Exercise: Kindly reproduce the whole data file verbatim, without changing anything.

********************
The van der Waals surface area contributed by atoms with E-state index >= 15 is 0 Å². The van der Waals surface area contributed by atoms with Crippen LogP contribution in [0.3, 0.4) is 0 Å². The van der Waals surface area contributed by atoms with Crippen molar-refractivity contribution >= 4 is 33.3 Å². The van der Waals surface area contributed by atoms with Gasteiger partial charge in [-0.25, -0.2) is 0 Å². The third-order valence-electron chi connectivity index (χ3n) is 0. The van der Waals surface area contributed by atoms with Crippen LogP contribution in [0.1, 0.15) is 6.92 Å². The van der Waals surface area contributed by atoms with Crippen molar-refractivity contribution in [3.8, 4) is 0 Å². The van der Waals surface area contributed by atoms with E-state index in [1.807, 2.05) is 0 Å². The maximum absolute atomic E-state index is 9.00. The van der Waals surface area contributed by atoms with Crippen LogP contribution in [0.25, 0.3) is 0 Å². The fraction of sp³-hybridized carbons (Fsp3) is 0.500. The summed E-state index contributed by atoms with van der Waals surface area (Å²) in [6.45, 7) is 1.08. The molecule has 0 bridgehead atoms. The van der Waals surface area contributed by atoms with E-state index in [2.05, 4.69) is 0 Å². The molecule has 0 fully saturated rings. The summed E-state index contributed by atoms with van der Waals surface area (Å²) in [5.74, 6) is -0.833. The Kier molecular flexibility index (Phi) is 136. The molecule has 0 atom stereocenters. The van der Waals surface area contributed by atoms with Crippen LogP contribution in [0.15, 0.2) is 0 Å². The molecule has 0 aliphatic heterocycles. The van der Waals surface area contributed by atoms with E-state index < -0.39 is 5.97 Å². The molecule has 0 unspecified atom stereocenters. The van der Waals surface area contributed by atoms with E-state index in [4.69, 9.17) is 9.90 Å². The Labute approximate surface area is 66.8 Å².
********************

The van der Waals surface area contributed by atoms with E-state index >= 15 is 0 Å². The van der Waals surface area contributed by atoms with Crippen LogP contribution in [0.3, 0.4) is 0 Å². The van der Waals surface area contributed by atoms with Crippen molar-refractivity contribution >= 4 is 33.3 Å². The van der Waals surface area contributed by atoms with Gasteiger partial charge in [-0.25, -0.2) is 0 Å². The third-order valence-electron chi connectivity index (χ3n) is 0. The van der Waals surface area contributed by atoms with Crippen LogP contribution in [0.1, 0.15) is 6.92 Å². The van der Waals surface area contributed by atoms with Crippen molar-refractivity contribution in [3.8, 4) is 0 Å². The van der Waals surface area contributed by atoms with E-state index in [1.807, 2.05) is 0 Å². The maximum absolute atomic E-state index is 9.00. The van der Waals surface area contributed by atoms with Crippen LogP contribution in [0.25, 0.3) is 0 Å². The fraction of sp³-hybridized carbons (Fsp3) is 0.500. The summed E-state index contributed by atoms with van der Waals surface area (Å²) in [6.45, 7) is 1.08. The molecule has 0 bridgehead atoms. The van der Waals surface area contributed by atoms with E-state index in [2.05, 4.69) is 0 Å². The molecule has 0 fully saturated rings. The summed E-state index contributed by atoms with van der Waals surface area (Å²) in [5.74, 6) is -0.833. The Kier molecular flexibility index (Phi) is 136. The molecule has 0 atom stereocenters. The van der Waals surface area contributed by atoms with Crippen LogP contribution in [0.15, 0.2) is 0 Å². The molecule has 0 aliphatic heterocycles. The van der Waals surface area contributed by atoms with E-state index < -0.39 is 5.97 Å². The molecule has 0 unspecified atom stereocenters. The van der Waals surface area contributed by atoms with E-state index in [4.69, 9.17) is 9.90 Å². The Labute approximate surface area is 66.8 Å².